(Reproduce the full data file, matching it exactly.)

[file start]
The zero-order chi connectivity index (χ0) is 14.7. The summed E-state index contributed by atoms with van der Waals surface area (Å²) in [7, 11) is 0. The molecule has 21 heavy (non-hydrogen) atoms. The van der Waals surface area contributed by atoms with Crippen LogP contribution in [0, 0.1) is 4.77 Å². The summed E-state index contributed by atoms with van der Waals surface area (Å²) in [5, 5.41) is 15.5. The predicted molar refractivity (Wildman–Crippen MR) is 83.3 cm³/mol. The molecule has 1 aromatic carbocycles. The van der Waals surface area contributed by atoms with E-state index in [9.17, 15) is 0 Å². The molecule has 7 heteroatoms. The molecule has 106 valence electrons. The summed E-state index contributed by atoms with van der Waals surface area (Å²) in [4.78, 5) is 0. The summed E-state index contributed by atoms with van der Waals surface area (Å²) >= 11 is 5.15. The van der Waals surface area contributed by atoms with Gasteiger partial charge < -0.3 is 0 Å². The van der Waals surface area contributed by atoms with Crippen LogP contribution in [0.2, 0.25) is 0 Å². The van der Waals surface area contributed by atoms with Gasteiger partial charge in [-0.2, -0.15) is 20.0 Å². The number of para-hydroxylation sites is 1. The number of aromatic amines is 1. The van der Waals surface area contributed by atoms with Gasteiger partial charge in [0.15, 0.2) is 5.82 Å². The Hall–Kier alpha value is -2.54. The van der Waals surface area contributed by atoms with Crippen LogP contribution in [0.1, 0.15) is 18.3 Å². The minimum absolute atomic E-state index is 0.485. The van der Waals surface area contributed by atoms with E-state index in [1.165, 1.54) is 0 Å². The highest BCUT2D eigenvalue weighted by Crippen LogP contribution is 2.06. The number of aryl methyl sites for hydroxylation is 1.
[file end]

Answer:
The zero-order chi connectivity index (χ0) is 14.7. The summed E-state index contributed by atoms with van der Waals surface area (Å²) in [7, 11) is 0. The molecule has 21 heavy (non-hydrogen) atoms. The van der Waals surface area contributed by atoms with Crippen LogP contribution in [0, 0.1) is 4.77 Å². The summed E-state index contributed by atoms with van der Waals surface area (Å²) in [5, 5.41) is 15.5. The predicted molar refractivity (Wildman–Crippen MR) is 83.3 cm³/mol. The molecule has 1 aromatic carbocycles. The van der Waals surface area contributed by atoms with E-state index in [9.17, 15) is 0 Å². The molecule has 7 heteroatoms. The molecule has 106 valence electrons. The summed E-state index contributed by atoms with van der Waals surface area (Å²) in [4.78, 5) is 0. The summed E-state index contributed by atoms with van der Waals surface area (Å²) >= 11 is 5.15. The van der Waals surface area contributed by atoms with Gasteiger partial charge < -0.3 is 0 Å². The van der Waals surface area contributed by atoms with Crippen LogP contribution in [0.2, 0.25) is 0 Å². The van der Waals surface area contributed by atoms with Gasteiger partial charge in [-0.2, -0.15) is 20.0 Å². The number of para-hydroxylation sites is 1. The number of aromatic amines is 1. The van der Waals surface area contributed by atoms with Gasteiger partial charge in [0.15, 0.2) is 5.82 Å². The Hall–Kier alpha value is -2.54. The van der Waals surface area contributed by atoms with Crippen LogP contribution in [0.1, 0.15) is 18.3 Å². The minimum absolute atomic E-state index is 0.485. The van der Waals surface area contributed by atoms with E-state index in [1.165, 1.54) is 0 Å². The highest BCUT2D eigenvalue weighted by Crippen LogP contribution is 2.06. The number of aryl methyl sites for hydroxylation is 1.